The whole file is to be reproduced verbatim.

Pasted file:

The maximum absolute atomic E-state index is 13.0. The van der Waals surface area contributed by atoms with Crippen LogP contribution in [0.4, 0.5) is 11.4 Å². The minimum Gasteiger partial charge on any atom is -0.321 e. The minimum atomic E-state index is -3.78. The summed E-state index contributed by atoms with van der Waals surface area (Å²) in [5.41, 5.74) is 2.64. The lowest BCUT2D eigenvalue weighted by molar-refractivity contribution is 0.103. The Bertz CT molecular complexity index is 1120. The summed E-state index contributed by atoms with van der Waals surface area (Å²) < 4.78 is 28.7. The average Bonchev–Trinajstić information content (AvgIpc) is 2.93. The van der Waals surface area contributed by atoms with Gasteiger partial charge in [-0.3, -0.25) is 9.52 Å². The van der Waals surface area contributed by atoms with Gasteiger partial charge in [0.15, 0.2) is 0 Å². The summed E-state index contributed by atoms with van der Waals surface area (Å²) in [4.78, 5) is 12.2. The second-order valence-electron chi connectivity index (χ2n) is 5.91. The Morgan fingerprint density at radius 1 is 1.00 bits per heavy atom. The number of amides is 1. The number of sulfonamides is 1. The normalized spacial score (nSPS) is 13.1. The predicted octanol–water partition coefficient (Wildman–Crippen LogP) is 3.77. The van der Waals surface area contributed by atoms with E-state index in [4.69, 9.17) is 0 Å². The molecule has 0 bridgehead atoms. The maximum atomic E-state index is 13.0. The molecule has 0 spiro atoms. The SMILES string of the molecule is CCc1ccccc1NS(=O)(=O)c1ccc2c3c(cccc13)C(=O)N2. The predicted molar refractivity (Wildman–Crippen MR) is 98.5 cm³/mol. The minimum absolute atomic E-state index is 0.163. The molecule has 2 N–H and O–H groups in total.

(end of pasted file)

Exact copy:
The maximum absolute atomic E-state index is 13.0. The van der Waals surface area contributed by atoms with Crippen LogP contribution in [0.4, 0.5) is 11.4 Å². The minimum Gasteiger partial charge on any atom is -0.321 e. The minimum atomic E-state index is -3.78. The summed E-state index contributed by atoms with van der Waals surface area (Å²) in [5.41, 5.74) is 2.64. The lowest BCUT2D eigenvalue weighted by molar-refractivity contribution is 0.103. The Bertz CT molecular complexity index is 1120. The summed E-state index contributed by atoms with van der Waals surface area (Å²) < 4.78 is 28.7. The average Bonchev–Trinajstić information content (AvgIpc) is 2.93. The van der Waals surface area contributed by atoms with Gasteiger partial charge in [-0.3, -0.25) is 9.52 Å². The van der Waals surface area contributed by atoms with Gasteiger partial charge in [0.15, 0.2) is 0 Å². The summed E-state index contributed by atoms with van der Waals surface area (Å²) in [4.78, 5) is 12.2. The second-order valence-electron chi connectivity index (χ2n) is 5.91. The Morgan fingerprint density at radius 1 is 1.00 bits per heavy atom. The number of amides is 1. The number of sulfonamides is 1. The normalized spacial score (nSPS) is 13.1. The predicted octanol–water partition coefficient (Wildman–Crippen LogP) is 3.77. The van der Waals surface area contributed by atoms with E-state index in [4.69, 9.17) is 0 Å². The molecule has 0 bridgehead atoms. The maximum atomic E-state index is 13.0. The molecule has 0 spiro atoms. The SMILES string of the molecule is CCc1ccccc1NS(=O)(=O)c1ccc2c3c(cccc13)C(=O)N2. The predicted molar refractivity (Wildman–Crippen MR) is 98.5 cm³/mol. The minimum absolute atomic E-state index is 0.163. The molecule has 2 N–H and O–H groups in total.